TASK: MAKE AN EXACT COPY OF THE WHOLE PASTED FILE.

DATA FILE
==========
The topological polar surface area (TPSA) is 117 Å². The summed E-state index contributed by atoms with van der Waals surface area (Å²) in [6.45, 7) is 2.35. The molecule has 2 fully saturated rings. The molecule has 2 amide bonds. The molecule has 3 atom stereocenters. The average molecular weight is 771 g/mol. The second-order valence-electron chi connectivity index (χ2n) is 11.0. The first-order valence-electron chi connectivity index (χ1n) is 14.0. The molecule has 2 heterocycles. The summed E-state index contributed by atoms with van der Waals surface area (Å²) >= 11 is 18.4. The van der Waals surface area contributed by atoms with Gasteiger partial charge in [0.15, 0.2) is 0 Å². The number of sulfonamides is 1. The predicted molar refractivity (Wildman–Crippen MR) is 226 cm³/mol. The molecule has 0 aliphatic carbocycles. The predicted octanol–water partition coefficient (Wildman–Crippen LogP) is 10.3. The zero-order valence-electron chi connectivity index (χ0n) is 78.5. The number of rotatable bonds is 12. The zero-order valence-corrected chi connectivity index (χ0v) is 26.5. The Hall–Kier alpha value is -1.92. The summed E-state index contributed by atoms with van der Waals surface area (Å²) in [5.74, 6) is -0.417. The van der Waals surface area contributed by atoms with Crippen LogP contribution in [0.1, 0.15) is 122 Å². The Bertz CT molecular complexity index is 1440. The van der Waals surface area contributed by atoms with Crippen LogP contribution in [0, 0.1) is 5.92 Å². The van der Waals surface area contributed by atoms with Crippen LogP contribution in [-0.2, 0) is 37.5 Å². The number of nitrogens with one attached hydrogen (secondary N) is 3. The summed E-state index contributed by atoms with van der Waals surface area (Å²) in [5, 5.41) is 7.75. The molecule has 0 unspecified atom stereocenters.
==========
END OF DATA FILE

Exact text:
The topological polar surface area (TPSA) is 117 Å². The summed E-state index contributed by atoms with van der Waals surface area (Å²) in [6.45, 7) is 2.35. The molecule has 2 fully saturated rings. The molecule has 2 amide bonds. The molecule has 3 atom stereocenters. The average molecular weight is 771 g/mol. The second-order valence-electron chi connectivity index (χ2n) is 11.0. The first-order valence-electron chi connectivity index (χ1n) is 14.0. The molecule has 2 heterocycles. The summed E-state index contributed by atoms with van der Waals surface area (Å²) >= 11 is 18.4. The van der Waals surface area contributed by atoms with Gasteiger partial charge in [0.15, 0.2) is 0 Å². The number of sulfonamides is 1. The predicted molar refractivity (Wildman–Crippen MR) is 226 cm³/mol. The molecule has 0 aliphatic carbocycles. The predicted octanol–water partition coefficient (Wildman–Crippen LogP) is 10.3. The zero-order valence-electron chi connectivity index (χ0n) is 78.5. The number of rotatable bonds is 12. The zero-order valence-corrected chi connectivity index (χ0v) is 26.5. The Hall–Kier alpha value is -1.92. The summed E-state index contributed by atoms with van der Waals surface area (Å²) in [5.74, 6) is -0.417. The van der Waals surface area contributed by atoms with Crippen LogP contribution in [0.1, 0.15) is 122 Å². The Bertz CT molecular complexity index is 1440. The van der Waals surface area contributed by atoms with Crippen LogP contribution in [0, 0.1) is 5.92 Å². The van der Waals surface area contributed by atoms with Crippen LogP contribution in [-0.2, 0) is 37.5 Å². The number of nitrogens with one attached hydrogen (secondary N) is 3. The summed E-state index contributed by atoms with van der Waals surface area (Å²) in [5, 5.41) is 7.75. The molecule has 0 unspecified atom stereocenters.